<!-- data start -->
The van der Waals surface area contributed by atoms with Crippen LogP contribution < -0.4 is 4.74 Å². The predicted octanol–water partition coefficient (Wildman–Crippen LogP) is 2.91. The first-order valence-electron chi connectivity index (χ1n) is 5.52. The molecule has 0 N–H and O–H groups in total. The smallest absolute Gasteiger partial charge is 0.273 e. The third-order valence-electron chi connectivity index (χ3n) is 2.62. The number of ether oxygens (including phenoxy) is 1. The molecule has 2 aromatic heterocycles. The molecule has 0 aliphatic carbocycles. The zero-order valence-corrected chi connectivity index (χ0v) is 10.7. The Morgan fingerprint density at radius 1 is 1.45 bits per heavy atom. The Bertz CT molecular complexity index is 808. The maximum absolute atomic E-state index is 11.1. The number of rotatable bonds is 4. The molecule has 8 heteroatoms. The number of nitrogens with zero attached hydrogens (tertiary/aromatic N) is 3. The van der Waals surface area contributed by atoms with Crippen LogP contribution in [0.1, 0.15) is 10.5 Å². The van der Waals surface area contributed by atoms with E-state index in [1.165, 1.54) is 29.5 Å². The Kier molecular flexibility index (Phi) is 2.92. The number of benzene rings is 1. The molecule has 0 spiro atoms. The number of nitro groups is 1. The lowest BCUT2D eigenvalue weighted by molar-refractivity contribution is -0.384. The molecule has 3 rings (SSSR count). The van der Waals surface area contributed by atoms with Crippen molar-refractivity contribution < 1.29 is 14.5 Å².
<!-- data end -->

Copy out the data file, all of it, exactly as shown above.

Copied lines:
The van der Waals surface area contributed by atoms with Crippen LogP contribution < -0.4 is 4.74 Å². The predicted octanol–water partition coefficient (Wildman–Crippen LogP) is 2.91. The first-order valence-electron chi connectivity index (χ1n) is 5.52. The molecule has 0 N–H and O–H groups in total. The smallest absolute Gasteiger partial charge is 0.273 e. The third-order valence-electron chi connectivity index (χ3n) is 2.62. The number of ether oxygens (including phenoxy) is 1. The molecule has 2 aromatic heterocycles. The molecule has 0 aliphatic carbocycles. The zero-order valence-corrected chi connectivity index (χ0v) is 10.7. The Morgan fingerprint density at radius 1 is 1.45 bits per heavy atom. The Bertz CT molecular complexity index is 808. The maximum absolute atomic E-state index is 11.1. The number of rotatable bonds is 4. The molecule has 8 heteroatoms. The number of nitrogens with zero attached hydrogens (tertiary/aromatic N) is 3. The van der Waals surface area contributed by atoms with Crippen LogP contribution in [0.1, 0.15) is 10.5 Å². The van der Waals surface area contributed by atoms with E-state index in [1.165, 1.54) is 29.5 Å². The Kier molecular flexibility index (Phi) is 2.92. The number of benzene rings is 1. The molecule has 0 spiro atoms. The number of nitro groups is 1. The lowest BCUT2D eigenvalue weighted by molar-refractivity contribution is -0.384. The molecule has 3 rings (SSSR count). The van der Waals surface area contributed by atoms with Crippen molar-refractivity contribution < 1.29 is 14.5 Å².